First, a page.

There are seven factors that contribute to a healthy heart, according to the American Heart Association—and avoiding processed food could be the biggest.
People whose diets are made up mainly of processed foods—such as white bread, cake, chicken nuggets, soft drinks and instant soups—are 50 percent more likely to have heart problems.
The risk is greatest in those whose diet is 70 percent processed food, and it falls dramatically once the amount falls to 40 percent or less of total calorie intake.
As a simple measure, every additional 5 percent of processed food consumed had a corresponding damaging effect on the health of the heart and arteries, say researchers at the US Centers for Disease Control and Prevention (CDC). They reviewed the diets of 13,466 adults that had been tracked between 2011 and 2016.
It's one of the key factors in maintaining a healthy heart, the researchers say. According to the American Heart Association, the other six are healthy blood pressure, cholesterol and glucose levels, avoidance of tobacco products, healthy body weight and adequate physical activity.
Eating too much processed food has an impact on three of the factors—blood pressure, cholesterol and glucose levels, and body weight.
"There are things you can do every day to improve your health just a little bit. Try replacing a hamburger with fish once or twice a week, for instance. Making small changes can add up to better heart health," said researcher Donna Arnett.
(Source: The American Heart Association Scientific Sessions, November 16-18, 2019)
Around one in five children are allergic to sesame. Although they're usually seen as a healthy snack or seasoning, sesame seeds are one of the top 10 allergens for children.
It's often an unsuspected allergy, with other foods being blamed for serious reactions—but when researchers tested 119 allergic children, they discovered that it was the culprit in 17 per cent of cases.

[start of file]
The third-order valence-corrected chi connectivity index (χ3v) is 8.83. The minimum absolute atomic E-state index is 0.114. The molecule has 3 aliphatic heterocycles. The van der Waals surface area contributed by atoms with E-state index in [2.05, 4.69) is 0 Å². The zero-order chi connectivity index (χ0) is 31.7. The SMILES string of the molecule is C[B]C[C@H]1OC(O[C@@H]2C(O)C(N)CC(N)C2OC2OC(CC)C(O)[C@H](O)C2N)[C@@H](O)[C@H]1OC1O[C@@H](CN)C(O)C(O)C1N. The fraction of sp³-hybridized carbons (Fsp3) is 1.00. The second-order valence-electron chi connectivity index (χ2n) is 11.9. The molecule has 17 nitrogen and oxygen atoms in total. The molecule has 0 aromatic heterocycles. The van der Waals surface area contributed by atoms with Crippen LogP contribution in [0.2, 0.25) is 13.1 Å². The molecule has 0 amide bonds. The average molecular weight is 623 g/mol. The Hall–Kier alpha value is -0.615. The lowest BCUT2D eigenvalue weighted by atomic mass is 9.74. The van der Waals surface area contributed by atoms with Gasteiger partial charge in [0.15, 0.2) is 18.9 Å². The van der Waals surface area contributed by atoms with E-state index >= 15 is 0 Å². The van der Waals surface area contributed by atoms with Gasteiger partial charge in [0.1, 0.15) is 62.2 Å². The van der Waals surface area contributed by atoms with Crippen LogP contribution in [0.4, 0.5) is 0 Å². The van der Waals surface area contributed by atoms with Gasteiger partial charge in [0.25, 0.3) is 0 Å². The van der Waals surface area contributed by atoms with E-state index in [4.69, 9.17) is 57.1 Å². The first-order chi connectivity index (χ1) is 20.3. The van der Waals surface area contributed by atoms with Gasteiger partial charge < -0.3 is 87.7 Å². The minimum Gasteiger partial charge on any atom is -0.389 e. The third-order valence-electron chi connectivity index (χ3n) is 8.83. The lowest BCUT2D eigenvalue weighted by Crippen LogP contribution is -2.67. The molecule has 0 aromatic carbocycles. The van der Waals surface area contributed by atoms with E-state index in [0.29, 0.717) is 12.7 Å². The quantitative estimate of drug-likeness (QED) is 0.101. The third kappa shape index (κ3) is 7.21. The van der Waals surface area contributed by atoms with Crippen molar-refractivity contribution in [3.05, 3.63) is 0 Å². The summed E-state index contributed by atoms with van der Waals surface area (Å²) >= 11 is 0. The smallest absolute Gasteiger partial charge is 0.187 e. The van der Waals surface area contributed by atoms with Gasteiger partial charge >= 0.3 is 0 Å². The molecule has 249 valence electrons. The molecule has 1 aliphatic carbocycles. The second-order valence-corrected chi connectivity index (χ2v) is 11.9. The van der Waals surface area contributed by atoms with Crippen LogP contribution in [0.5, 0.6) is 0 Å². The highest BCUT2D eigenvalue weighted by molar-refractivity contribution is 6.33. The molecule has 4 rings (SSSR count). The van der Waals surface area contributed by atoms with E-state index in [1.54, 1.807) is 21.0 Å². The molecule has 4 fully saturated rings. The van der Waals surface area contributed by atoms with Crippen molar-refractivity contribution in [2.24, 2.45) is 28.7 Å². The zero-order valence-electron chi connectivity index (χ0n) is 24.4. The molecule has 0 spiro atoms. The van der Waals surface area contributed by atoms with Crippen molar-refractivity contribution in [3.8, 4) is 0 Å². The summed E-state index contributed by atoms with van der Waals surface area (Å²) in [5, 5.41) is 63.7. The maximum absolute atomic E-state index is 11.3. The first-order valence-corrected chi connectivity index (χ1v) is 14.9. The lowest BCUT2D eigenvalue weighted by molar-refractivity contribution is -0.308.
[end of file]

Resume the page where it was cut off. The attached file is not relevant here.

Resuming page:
Researchers from the National Institute of Allergy and Infectious Diseases reckon that around 1.1 million Americans have a sesame allergy, and only around 30 percent of children ever outgrow it.
The allergy has always been controversial, not helped by worries that the tests were inaccurate—but the researchers reckon the various tests can be reliable.
The researchers gave the children with a food allergy the standard 'oral food challenge' where they eat increasing amounts of sesame to see if there's an allergic reaction. After there was some reaction, the researchers used the allergen-specific antibody test to determine whether sesame was to blame.
It's always been "a challenge" to establish a sesame allergy, said lead researcher Anthony S Fauci, but the antibody test is reliable and accurate.
The Food and Drug Administration (FDA) is considering whether to include sesame as an allergen on food labelling.
When it comes to maintaining a healthy heart, all exercise isn't equal. Lifting heavy loads at work seems to be bad for our arteries and heart, while intense sporting activity has a positive effect, at least according to new research.
It all seems to do with the way different types of activity affect our heart rhythm. An abnormal rhythm suggests a problem with the walls of our arteries and this, in turn, can lead to cardiovascular disease.
It's a new way of looking at heart disease, say scientists at Inserm in France, who wanted to assess how different activities affect heart rhythms. Although we've been told that all forms of exercise are good for the heart, the Inserm research team wasn't so sure, and tracked the heart health and activity of 10,000 volunteers for 10 years to find out.
The participants completed regular questionnaires where they logged their activity in sport, in their leisure time, such as gardening, and at work, and the health of their arteries was also checked.
Although general movement at work is good for the heart, lifting heavy loads isn't, they discovered. Intense sporting activity is the best for maintaining a heavy heart.
(Source: Hypertension, 2019; published online, November 4, 2019: https://doi.org/10.1161/HYPERTENSIONAHA.119.13461)